"We'll see about that," he had replied, his blue eyes sparkling. Though they had the same eye color, her father's eyes had some quality Prudence never saw in her own reflection. What it was, she could never figure out. Eyes were eyes, weren't they?

"It's fairy dust," he told her. She always shook her head at that. How silly could someone be? There were no such things as fairies. Or giants, or pixies, or talking animals. Some things just didn't exist, and the world was fine without them. But still he had left her, in search of something that wasn't even real. As always when saying good-bye, he'd kissed her on the forehead, once on each cheek, then on the tip of her nose, and recited, "My heart, my soul, and even my skin, I'll be broken until we're together again."

She was broken, too. Like a little part of her heart was missing, and though it could still beat and pump her blood as it was supposed to, there was always a tiny ache deep inside. Thankfully, it would feel normal again soon. And just in the nick of time, too. She wasn't sure how much longer she could stand undiluted time with Mrs. Godfrey, her plump and excitable nanny. Mrs. Godfrey meant well, Prudence knew, but still, she was worse than Prudence's father—blaming late-night creaks on ghosts, missing socks on gremlins, and her stories of wish-granting fish? Well, it was all more than Prudence could bear most days.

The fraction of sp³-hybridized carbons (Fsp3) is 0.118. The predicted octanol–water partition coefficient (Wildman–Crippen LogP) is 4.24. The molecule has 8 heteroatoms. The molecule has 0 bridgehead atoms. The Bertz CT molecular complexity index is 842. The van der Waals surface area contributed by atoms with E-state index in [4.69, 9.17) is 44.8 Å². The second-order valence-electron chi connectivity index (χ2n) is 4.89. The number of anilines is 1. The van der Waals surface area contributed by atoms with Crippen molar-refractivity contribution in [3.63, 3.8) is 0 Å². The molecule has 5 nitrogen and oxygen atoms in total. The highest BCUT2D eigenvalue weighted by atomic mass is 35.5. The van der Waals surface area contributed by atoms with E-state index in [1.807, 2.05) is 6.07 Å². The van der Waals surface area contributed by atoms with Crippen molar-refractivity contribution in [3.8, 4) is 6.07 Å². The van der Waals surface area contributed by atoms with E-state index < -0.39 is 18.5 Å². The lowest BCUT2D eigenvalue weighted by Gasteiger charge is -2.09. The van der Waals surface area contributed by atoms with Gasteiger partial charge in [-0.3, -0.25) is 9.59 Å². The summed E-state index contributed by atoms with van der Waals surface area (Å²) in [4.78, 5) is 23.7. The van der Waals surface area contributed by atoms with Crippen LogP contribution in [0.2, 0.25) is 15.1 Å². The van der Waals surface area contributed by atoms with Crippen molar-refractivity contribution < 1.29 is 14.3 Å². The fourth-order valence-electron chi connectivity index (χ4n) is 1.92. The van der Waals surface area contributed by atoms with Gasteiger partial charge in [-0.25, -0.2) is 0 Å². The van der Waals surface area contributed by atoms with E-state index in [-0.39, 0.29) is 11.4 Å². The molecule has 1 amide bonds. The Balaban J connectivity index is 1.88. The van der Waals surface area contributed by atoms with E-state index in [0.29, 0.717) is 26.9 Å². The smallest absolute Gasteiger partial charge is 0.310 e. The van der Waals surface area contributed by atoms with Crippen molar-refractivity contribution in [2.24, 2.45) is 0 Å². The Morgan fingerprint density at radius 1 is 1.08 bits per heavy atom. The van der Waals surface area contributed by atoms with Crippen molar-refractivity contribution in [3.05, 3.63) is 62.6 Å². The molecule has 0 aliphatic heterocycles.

"Ms. Parks?" Professor Pinochle said, "Prudence Parks!"

Prudence started. The room was empty. Had she been daydreaming? Her cheeks went hot at the very idea.
"Class is dismissed," he said, clearly annoyed.

"Yes, of course. Good day, Professor." Prudence scooped up her books and left the room with as much dignity as she could muster. Finally it was time to go home.

Ah, home. Where she could be herself. Where she hung her clothes according to weather and hue. Where her dressing table held her grooming tools in the order she used them each day. Home. Where even her plate was a place of order with exactly the right amount of food from each of the food groups, never mixing, and always eaten in clockwise order.